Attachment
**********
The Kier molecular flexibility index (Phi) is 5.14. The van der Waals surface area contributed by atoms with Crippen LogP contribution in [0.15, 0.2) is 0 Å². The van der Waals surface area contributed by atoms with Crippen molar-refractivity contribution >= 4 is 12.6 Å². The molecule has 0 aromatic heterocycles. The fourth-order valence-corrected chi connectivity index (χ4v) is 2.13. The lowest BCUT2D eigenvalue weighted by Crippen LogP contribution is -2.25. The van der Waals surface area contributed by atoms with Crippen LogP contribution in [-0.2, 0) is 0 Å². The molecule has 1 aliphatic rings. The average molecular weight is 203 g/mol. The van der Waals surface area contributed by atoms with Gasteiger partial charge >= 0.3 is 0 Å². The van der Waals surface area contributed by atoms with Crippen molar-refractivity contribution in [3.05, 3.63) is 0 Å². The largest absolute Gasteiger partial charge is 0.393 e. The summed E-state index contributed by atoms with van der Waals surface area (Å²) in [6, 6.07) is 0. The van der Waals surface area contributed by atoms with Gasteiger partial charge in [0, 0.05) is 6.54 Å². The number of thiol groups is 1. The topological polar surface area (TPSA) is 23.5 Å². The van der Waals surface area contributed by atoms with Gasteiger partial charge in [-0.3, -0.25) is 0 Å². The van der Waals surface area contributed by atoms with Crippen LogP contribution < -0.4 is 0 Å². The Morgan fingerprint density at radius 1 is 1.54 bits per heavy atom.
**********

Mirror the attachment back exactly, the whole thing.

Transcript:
The Kier molecular flexibility index (Phi) is 5.14. The van der Waals surface area contributed by atoms with Crippen LogP contribution in [0.15, 0.2) is 0 Å². The van der Waals surface area contributed by atoms with Crippen molar-refractivity contribution >= 4 is 12.6 Å². The molecule has 0 aromatic heterocycles. The fourth-order valence-corrected chi connectivity index (χ4v) is 2.13. The lowest BCUT2D eigenvalue weighted by Crippen LogP contribution is -2.25. The van der Waals surface area contributed by atoms with Crippen LogP contribution in [-0.2, 0) is 0 Å². The molecule has 1 aliphatic rings. The average molecular weight is 203 g/mol. The van der Waals surface area contributed by atoms with Gasteiger partial charge >= 0.3 is 0 Å². The van der Waals surface area contributed by atoms with Crippen molar-refractivity contribution in [3.05, 3.63) is 0 Å². The largest absolute Gasteiger partial charge is 0.393 e. The summed E-state index contributed by atoms with van der Waals surface area (Å²) in [6, 6.07) is 0. The van der Waals surface area contributed by atoms with Gasteiger partial charge in [0, 0.05) is 6.54 Å². The number of thiol groups is 1. The topological polar surface area (TPSA) is 23.5 Å². The van der Waals surface area contributed by atoms with Gasteiger partial charge in [-0.3, -0.25) is 0 Å². The van der Waals surface area contributed by atoms with Crippen LogP contribution < -0.4 is 0 Å². The Morgan fingerprint density at radius 1 is 1.54 bits per heavy atom.